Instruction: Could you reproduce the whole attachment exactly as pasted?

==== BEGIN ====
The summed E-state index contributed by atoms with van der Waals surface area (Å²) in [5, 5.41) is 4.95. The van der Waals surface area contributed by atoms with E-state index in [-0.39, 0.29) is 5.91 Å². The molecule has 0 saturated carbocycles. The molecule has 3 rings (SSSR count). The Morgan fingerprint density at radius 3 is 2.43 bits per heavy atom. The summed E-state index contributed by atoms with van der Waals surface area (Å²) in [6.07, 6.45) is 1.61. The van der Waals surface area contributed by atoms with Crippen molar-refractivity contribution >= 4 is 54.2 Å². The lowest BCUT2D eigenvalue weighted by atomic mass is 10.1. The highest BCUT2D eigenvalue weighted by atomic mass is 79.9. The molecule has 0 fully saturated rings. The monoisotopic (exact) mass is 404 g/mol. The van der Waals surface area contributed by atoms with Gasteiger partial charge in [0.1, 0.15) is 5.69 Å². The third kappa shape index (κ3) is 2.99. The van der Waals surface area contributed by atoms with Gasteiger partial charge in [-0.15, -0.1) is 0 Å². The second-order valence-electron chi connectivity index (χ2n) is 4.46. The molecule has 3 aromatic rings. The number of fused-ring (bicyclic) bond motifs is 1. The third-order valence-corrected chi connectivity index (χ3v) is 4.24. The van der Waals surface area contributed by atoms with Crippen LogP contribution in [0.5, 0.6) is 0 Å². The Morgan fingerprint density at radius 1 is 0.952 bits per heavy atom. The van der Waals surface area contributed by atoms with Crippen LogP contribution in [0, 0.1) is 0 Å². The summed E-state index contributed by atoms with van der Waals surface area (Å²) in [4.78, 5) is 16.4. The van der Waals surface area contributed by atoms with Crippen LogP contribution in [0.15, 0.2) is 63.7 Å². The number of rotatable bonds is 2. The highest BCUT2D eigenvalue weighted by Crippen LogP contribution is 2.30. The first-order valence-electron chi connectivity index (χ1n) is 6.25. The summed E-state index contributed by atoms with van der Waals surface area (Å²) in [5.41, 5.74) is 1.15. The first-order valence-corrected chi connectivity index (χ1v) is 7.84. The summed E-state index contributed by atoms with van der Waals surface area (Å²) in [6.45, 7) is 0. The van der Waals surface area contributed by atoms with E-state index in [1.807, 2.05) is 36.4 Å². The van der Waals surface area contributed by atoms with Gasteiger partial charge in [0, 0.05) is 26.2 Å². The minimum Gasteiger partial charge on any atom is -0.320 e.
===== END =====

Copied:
The summed E-state index contributed by atoms with van der Waals surface area (Å²) in [5, 5.41) is 4.95. The van der Waals surface area contributed by atoms with E-state index in [-0.39, 0.29) is 5.91 Å². The molecule has 0 saturated carbocycles. The molecule has 3 rings (SSSR count). The Morgan fingerprint density at radius 3 is 2.43 bits per heavy atom. The summed E-state index contributed by atoms with van der Waals surface area (Å²) in [6.07, 6.45) is 1.61. The van der Waals surface area contributed by atoms with Crippen molar-refractivity contribution >= 4 is 54.2 Å². The lowest BCUT2D eigenvalue weighted by atomic mass is 10.1. The highest BCUT2D eigenvalue weighted by atomic mass is 79.9. The molecule has 0 fully saturated rings. The monoisotopic (exact) mass is 404 g/mol. The van der Waals surface area contributed by atoms with Gasteiger partial charge in [0.1, 0.15) is 5.69 Å². The third kappa shape index (κ3) is 2.99. The van der Waals surface area contributed by atoms with Gasteiger partial charge in [-0.15, -0.1) is 0 Å². The second-order valence-electron chi connectivity index (χ2n) is 4.46. The molecule has 3 aromatic rings. The number of fused-ring (bicyclic) bond motifs is 1. The third-order valence-corrected chi connectivity index (χ3v) is 4.24. The van der Waals surface area contributed by atoms with Crippen LogP contribution in [0.5, 0.6) is 0 Å². The Morgan fingerprint density at radius 1 is 0.952 bits per heavy atom. The van der Waals surface area contributed by atoms with Crippen LogP contribution in [0, 0.1) is 0 Å². The summed E-state index contributed by atoms with van der Waals surface area (Å²) in [4.78, 5) is 16.4. The van der Waals surface area contributed by atoms with Crippen LogP contribution in [0.15, 0.2) is 63.7 Å². The number of rotatable bonds is 2. The highest BCUT2D eigenvalue weighted by Crippen LogP contribution is 2.30. The first-order valence-electron chi connectivity index (χ1n) is 6.25. The summed E-state index contributed by atoms with van der Waals surface area (Å²) in [5.41, 5.74) is 1.15. The first-order valence-corrected chi connectivity index (χ1v) is 7.84. The summed E-state index contributed by atoms with van der Waals surface area (Å²) in [6.45, 7) is 0. The van der Waals surface area contributed by atoms with E-state index in [1.807, 2.05) is 36.4 Å². The van der Waals surface area contributed by atoms with Gasteiger partial charge in [0, 0.05) is 26.2 Å². The minimum Gasteiger partial charge on any atom is -0.320 e.